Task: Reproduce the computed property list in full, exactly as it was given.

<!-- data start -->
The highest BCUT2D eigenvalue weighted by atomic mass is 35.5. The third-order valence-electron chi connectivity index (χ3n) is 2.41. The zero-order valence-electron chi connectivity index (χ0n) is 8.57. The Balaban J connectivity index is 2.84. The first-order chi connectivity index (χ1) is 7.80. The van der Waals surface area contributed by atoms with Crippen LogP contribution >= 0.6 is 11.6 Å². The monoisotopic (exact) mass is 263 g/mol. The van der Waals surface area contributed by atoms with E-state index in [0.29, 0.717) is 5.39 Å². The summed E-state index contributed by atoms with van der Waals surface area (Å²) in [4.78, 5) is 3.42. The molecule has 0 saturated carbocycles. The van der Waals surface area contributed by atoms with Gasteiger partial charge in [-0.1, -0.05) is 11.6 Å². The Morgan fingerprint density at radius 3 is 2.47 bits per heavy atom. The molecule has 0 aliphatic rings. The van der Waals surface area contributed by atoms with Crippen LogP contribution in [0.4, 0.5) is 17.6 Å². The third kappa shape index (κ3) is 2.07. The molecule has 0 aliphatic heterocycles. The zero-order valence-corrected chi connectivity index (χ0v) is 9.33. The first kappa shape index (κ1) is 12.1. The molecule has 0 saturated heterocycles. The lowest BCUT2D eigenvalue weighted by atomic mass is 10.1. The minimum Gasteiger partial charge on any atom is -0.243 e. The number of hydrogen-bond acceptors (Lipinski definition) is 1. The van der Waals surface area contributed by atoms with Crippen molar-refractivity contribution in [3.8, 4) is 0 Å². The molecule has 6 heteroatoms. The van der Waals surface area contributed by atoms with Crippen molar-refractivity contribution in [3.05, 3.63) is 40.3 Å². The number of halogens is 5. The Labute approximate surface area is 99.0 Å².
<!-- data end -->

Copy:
The highest BCUT2D eigenvalue weighted by atomic mass is 35.5. The third-order valence-electron chi connectivity index (χ3n) is 2.41. The zero-order valence-electron chi connectivity index (χ0n) is 8.57. The Balaban J connectivity index is 2.84. The first-order chi connectivity index (χ1) is 7.80. The van der Waals surface area contributed by atoms with Crippen LogP contribution >= 0.6 is 11.6 Å². The monoisotopic (exact) mass is 263 g/mol. The van der Waals surface area contributed by atoms with E-state index in [0.29, 0.717) is 5.39 Å². The summed E-state index contributed by atoms with van der Waals surface area (Å²) in [4.78, 5) is 3.42. The molecule has 0 saturated carbocycles. The van der Waals surface area contributed by atoms with Gasteiger partial charge in [-0.1, -0.05) is 11.6 Å². The Morgan fingerprint density at radius 3 is 2.47 bits per heavy atom. The molecule has 0 aliphatic rings. The van der Waals surface area contributed by atoms with Crippen LogP contribution in [0.4, 0.5) is 17.6 Å². The third kappa shape index (κ3) is 2.07. The molecule has 0 aliphatic heterocycles. The zero-order valence-corrected chi connectivity index (χ0v) is 9.33. The first kappa shape index (κ1) is 12.1. The molecule has 0 saturated heterocycles. The lowest BCUT2D eigenvalue weighted by atomic mass is 10.1. The minimum Gasteiger partial charge on any atom is -0.243 e. The number of hydrogen-bond acceptors (Lipinski definition) is 1. The van der Waals surface area contributed by atoms with Crippen molar-refractivity contribution in [3.8, 4) is 0 Å². The molecule has 6 heteroatoms. The van der Waals surface area contributed by atoms with Crippen molar-refractivity contribution in [3.05, 3.63) is 40.3 Å². The number of halogens is 5. The Labute approximate surface area is 99.0 Å².